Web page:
Book Review – The Times Scrabble Workout by Allan Simmons

This is a rather overdue review – I’ve delayed posting this for maybe 3 months, and Allan Simmons has already released a new book , which I will certainly be getting, hopefully at the Causeway. Anyway…

I was glad to receive an autographed copy of this from the WSC last year from Cheah. In Singapore, one of the only decent books you can probably find about Scrabble in good bookstores is Word Freak, which itself is pretty focussed on the American scene. The rest that I’ve seen lying around on the shelves rely on American/ outdated dictionaries, which, honestly, are not very useful to the budding player wanting to have a good start to the game.

Though most workouts this book includes come from published columns from The Times in 2005-2006, author Allan Simmons did take care to update the puzzles where necessary, to reflect and accommodate the changed wordlist. As such, all workouts here are relevant to the current Collins list, however like many other books of the past, it will become less useful once a major dictionary update is out.

The workouts, 92 in total, consist of text on the left and a Scrabble board arrangement on the right. The passage on the left usually starts off by describing interesting word patterns (e.g. compound words) or situations that one might face in a competitive game of Scrabble. There are usually mini-workouts given within the passage, which may or may not require the board on the left. These workouts are usually solved within the passage. Towards the end of the passage, a comparatively more difficult challenge is given – the solution to this being found on the next page, with the next workout.

Despite being written by an expert Scrabble player (not forgetting the fact that the boards chosen were mostly from his game history), this book has some value for all players, and I figure it will still be a worthwhile purchase even after the dictionary update. A lot of effort has been put into each of the columns, making this book readable for both fresh players and experienced players. The workouts offer many ways of thinking about strategy, most of them from the author’s personal view. This is refreshingly edifying – new players will be able to grasp the fundamentals of the game (there is a rules section prior to the workouts so I guess that would help the complete newbie to Scrabble) and experienced players will see their own strategy challenged by Allan Simmons’ expert viewpoint. Personally, I did disagree with him on a couple of points in the book – but I have to admit I was schooled in the art of board vision, which is rather important throughout the whole book!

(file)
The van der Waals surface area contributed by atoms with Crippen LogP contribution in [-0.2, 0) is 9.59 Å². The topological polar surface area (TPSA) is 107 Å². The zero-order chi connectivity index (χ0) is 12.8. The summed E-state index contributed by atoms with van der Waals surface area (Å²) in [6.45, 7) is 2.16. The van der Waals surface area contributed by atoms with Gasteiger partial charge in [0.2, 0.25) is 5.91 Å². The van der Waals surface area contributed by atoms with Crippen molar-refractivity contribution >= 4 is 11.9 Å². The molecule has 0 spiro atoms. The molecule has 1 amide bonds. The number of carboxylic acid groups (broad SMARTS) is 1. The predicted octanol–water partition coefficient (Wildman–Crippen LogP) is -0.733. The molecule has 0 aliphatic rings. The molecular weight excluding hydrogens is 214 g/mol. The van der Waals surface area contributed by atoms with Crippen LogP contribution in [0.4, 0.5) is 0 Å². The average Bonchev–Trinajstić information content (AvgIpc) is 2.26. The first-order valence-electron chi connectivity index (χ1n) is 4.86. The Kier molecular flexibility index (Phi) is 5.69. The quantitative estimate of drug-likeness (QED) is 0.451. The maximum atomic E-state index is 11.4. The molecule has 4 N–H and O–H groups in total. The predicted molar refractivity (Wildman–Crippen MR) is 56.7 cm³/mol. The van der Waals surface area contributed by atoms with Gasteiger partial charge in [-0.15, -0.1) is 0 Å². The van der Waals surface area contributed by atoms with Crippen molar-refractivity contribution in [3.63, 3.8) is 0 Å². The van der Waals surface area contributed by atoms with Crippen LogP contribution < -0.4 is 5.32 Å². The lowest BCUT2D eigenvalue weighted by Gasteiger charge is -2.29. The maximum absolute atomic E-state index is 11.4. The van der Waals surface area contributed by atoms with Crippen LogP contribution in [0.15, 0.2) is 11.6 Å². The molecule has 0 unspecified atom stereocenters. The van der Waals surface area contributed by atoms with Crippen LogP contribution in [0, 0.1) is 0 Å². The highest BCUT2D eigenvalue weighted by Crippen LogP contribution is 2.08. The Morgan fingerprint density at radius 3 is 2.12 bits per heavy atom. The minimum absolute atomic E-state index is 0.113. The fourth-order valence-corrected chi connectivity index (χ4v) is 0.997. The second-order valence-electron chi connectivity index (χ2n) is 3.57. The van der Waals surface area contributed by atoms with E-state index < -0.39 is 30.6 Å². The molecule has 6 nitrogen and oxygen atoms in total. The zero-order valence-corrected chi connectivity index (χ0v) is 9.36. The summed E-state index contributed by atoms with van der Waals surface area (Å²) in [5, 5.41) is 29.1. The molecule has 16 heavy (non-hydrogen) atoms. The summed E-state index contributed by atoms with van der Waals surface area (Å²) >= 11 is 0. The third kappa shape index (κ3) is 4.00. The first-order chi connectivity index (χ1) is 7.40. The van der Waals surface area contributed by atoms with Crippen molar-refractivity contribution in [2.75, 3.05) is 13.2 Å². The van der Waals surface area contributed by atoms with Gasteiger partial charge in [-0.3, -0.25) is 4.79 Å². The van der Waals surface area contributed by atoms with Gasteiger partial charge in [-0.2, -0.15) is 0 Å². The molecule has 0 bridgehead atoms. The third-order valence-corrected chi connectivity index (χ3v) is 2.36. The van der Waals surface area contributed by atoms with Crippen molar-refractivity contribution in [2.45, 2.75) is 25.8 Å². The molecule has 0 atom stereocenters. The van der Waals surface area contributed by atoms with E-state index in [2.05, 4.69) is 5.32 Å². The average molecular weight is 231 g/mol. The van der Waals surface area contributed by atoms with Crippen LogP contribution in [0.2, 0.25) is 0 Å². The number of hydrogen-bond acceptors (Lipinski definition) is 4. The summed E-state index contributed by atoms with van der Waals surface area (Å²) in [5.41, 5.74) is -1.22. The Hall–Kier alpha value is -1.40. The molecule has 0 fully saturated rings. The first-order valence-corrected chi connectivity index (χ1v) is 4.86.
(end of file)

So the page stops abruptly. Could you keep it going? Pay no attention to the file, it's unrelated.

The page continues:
One thing rather notable (and also a drawback for many) about tournament Scrabble is the requirement to deal with words which most will only use in a game of Scrabble. However, this book cleanly avoids this problem. Most (if not all) of the words that the reader will be challenged to find are found in common parlance; this means the workouts can be completed by players unfamiliar with the dictionary. The reader will be informed if he may not have heard of the word beforehand, so he will know what to expect. Of course, this doesn’t mean that there aren’t any words to learn here – obscure words like PALIKAR do appear in the board setups, but aren’t part of the puzzle.

Overall, I would recommend this book to anyone who is interested in playing better Scrabble. This makes good reading especially for people who do not have continuous stretches of time to read a book – each workout usually takes about 5-10 minutes and can be spaced out over a period of time.

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